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Second Language

By Anonymous November 15, 2008 - 3:25pm
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How important do you think it is to know a second language today? Do you think that it should be a prerequisite in order to obtain a job?

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I also do not think a second language should be mandated for all jobs; it is difficult to think of one skill that is necessary for ALL jobs (beyond personal qualities of being courteous, punctual, etc.).

I believe having the skill and knowledge of a second language is similar to computer skills. Previous generations did not have computers; they did not exist! However, with this generation growing up being extremely computer savvy, it only makes sense that the older generation bone up on their computer skills, in order to remain competitive with these young whipper snappers!

Same with a second language. I think (or hope) that learning a second language is being taught in more schools, at younger ages. By the time our kids are in the workforce, I foresee the minority of workers being those that speak/understand "only" one language.

To remain competitive, Americans do need to learn a second language, depending on their location (for instance, I wish I knew Spanish, as I live in Texas) and depending on their career aspirations. We also need to learn computer skills, be savvy and comfortable with technology...and who knows what lies in the future that is not invented yet, that we will need to learn?

America seems to not be so ego-centric, and is open to "other" languages. It was though Americans felt that everyone else needed to learn English, in order to be able to speak with us. Now, we're seeing the errors of that thinking, as everything from international business to working with international students, is becoming mainstream, and America's ego-centric behavior is not costing them jobs, as they do not have the "edge" that other multi-linguistic job seekers have.

November 16, 2008 - 8:35am

I am pretty bias here. Having been born and raised in a non-english speaking country, learning a second language was a requirement to obtain a college degree. After coming to the USA, I was able to transition to this culture much easier than many other immigrants I knew. I also taught for 8 years ESL to adult learners, emphasizing the importance of having English as the primary language in this country.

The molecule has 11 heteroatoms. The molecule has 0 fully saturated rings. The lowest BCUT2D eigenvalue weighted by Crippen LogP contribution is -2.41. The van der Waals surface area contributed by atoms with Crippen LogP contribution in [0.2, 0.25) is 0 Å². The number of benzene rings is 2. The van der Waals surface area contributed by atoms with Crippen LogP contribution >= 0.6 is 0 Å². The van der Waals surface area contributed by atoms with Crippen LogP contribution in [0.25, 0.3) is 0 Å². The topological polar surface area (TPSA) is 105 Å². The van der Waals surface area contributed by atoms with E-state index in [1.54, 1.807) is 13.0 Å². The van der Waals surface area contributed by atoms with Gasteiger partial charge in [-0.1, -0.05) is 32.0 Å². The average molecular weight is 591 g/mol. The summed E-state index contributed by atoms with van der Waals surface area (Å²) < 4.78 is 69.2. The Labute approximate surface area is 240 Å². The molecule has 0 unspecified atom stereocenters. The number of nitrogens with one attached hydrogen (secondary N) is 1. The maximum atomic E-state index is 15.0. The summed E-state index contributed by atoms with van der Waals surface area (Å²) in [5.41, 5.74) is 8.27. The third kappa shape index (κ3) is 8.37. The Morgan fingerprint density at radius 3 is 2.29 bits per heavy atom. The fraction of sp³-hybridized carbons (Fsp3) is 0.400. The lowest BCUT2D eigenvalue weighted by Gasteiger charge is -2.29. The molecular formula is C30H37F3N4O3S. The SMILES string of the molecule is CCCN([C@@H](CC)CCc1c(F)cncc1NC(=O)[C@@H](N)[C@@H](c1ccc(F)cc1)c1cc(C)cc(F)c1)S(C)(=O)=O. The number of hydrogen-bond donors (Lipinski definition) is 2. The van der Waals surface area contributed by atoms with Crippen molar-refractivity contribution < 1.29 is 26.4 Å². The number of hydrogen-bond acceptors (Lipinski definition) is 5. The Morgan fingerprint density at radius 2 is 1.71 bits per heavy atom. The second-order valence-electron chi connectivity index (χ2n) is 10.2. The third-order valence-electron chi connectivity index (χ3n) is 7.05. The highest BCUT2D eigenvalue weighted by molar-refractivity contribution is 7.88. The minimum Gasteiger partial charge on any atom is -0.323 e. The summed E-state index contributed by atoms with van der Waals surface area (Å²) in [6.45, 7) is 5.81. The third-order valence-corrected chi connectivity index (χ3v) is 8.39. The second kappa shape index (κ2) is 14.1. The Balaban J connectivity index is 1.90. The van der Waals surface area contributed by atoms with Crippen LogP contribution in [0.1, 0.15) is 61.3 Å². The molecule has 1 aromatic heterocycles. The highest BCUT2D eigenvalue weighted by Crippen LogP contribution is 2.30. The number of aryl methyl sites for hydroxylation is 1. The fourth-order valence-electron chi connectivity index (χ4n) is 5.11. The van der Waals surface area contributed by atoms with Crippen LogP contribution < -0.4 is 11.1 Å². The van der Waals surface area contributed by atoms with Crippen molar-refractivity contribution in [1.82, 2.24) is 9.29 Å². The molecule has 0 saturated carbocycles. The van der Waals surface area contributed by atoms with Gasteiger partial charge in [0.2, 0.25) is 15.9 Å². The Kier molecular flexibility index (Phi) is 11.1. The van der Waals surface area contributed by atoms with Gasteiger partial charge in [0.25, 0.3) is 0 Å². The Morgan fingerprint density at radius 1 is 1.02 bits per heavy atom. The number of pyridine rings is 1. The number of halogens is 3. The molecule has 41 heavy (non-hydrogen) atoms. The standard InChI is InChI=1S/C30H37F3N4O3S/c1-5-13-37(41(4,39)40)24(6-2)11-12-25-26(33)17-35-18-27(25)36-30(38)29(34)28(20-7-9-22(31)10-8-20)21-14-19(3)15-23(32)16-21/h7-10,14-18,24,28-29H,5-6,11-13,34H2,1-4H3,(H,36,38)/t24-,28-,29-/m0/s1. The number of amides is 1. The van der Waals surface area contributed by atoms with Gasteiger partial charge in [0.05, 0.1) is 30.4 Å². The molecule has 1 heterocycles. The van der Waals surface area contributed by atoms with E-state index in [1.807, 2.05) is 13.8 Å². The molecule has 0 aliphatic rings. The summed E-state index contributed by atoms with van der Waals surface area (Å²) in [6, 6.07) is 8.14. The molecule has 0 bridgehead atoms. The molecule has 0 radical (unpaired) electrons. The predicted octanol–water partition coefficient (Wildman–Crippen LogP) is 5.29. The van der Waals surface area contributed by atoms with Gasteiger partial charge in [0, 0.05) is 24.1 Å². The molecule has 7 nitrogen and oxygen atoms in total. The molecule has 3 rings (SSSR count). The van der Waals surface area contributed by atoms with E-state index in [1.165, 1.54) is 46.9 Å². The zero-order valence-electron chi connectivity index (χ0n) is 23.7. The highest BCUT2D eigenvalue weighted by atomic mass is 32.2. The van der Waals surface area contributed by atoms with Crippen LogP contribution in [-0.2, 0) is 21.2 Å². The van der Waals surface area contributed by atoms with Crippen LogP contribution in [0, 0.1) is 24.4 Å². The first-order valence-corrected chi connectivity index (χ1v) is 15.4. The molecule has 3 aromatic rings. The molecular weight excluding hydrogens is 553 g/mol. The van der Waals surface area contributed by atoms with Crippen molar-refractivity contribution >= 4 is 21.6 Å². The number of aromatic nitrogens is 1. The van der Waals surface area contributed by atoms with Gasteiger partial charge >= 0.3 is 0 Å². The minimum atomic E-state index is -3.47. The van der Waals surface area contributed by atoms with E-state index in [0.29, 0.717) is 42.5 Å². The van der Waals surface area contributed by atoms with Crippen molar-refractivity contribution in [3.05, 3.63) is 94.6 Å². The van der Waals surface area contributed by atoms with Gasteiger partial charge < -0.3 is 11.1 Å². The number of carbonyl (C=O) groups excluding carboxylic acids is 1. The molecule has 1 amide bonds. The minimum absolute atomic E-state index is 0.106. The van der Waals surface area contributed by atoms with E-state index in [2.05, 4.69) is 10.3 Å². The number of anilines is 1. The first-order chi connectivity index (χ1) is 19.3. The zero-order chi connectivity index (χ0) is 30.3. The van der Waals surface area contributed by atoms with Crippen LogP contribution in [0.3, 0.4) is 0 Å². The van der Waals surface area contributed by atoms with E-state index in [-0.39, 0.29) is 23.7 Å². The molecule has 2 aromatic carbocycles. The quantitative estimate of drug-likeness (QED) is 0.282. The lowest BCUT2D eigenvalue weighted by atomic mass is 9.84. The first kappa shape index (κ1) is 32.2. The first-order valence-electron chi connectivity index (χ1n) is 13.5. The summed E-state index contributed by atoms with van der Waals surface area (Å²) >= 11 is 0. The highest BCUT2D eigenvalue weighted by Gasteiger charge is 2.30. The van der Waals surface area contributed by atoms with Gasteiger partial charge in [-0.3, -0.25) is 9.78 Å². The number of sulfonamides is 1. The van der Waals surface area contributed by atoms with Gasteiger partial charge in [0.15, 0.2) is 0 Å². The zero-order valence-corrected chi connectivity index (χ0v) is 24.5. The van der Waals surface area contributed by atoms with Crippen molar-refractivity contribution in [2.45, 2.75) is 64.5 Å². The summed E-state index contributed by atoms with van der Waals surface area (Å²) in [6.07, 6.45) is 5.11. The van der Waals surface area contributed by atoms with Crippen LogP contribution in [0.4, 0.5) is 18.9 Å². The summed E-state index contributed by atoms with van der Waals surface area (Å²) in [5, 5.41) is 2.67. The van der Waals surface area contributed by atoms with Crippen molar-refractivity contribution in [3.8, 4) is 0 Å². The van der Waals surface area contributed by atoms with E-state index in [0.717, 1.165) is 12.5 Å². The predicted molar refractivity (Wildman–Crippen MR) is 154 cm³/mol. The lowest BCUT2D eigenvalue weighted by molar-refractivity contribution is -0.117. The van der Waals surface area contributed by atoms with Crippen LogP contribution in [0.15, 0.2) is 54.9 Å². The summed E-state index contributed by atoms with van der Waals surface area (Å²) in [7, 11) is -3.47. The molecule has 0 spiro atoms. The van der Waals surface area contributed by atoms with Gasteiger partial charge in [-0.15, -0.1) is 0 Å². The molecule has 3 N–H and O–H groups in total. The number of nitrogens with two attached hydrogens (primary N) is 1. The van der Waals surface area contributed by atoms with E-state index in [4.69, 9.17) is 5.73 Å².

On the other hand, I think the United States has got away with not encouraging second language acquisition for most of the past century. In a global economy like today, most employers with transnational business focus should require a second language from their employees, especially if the job location is in a market outside of the US. Our own national demographics are changing so many employers consider a second language as an additional skill thus making a candidate more competitive. A second language pre-requisite will be appropiate if the job requires it due to geopolitical presence in a particular market outside.

November 16, 2008 - 2:09am
HERWriter Guide

That's a great question!

I don't think it should be a prerequisite for all jobs. I don't think someone working at the local grocery store in a predominately English speaking town (or whatever the majority language is) should have to have a second language.

However, in many countries, English is a requirement. Most employers who are hiring business people in The Netherlands for instance, mandate fluent English.

If you work for the United Nations, you pretty much have to be fluent in both English and French.

But I think everyone would be well served to have a second language for many reasons. One, it opens up huge opportunities - not only for work, but for travel and further education. Two, learning a second language gears the brain to accept new ideas and changes what the brain has become accustomed to and how it has reacted to leaning something new. And the earlier, the better!

I also think that schools in America should introduce a second language in Kindergarten or first grade like they do in Asia and Europe. It's not hard for most children to learn a second language and it is not overwhelming. I also think a second language should be mandatory in high school, like it was for me, but maybe I'm biased in my thinking.

My kids speak two languages at home and will start a third language by the time they are 8 or 9. Not because we are pushy parents or are trying to force academia down our children's throats but we know from experience that the earlier it's done, the easier it is. And in the long run, their social and career options will be expanded a lot more than if they only have one language.

Apart from all that, learning another language is fun!

November 15, 2008 - 6:10pm
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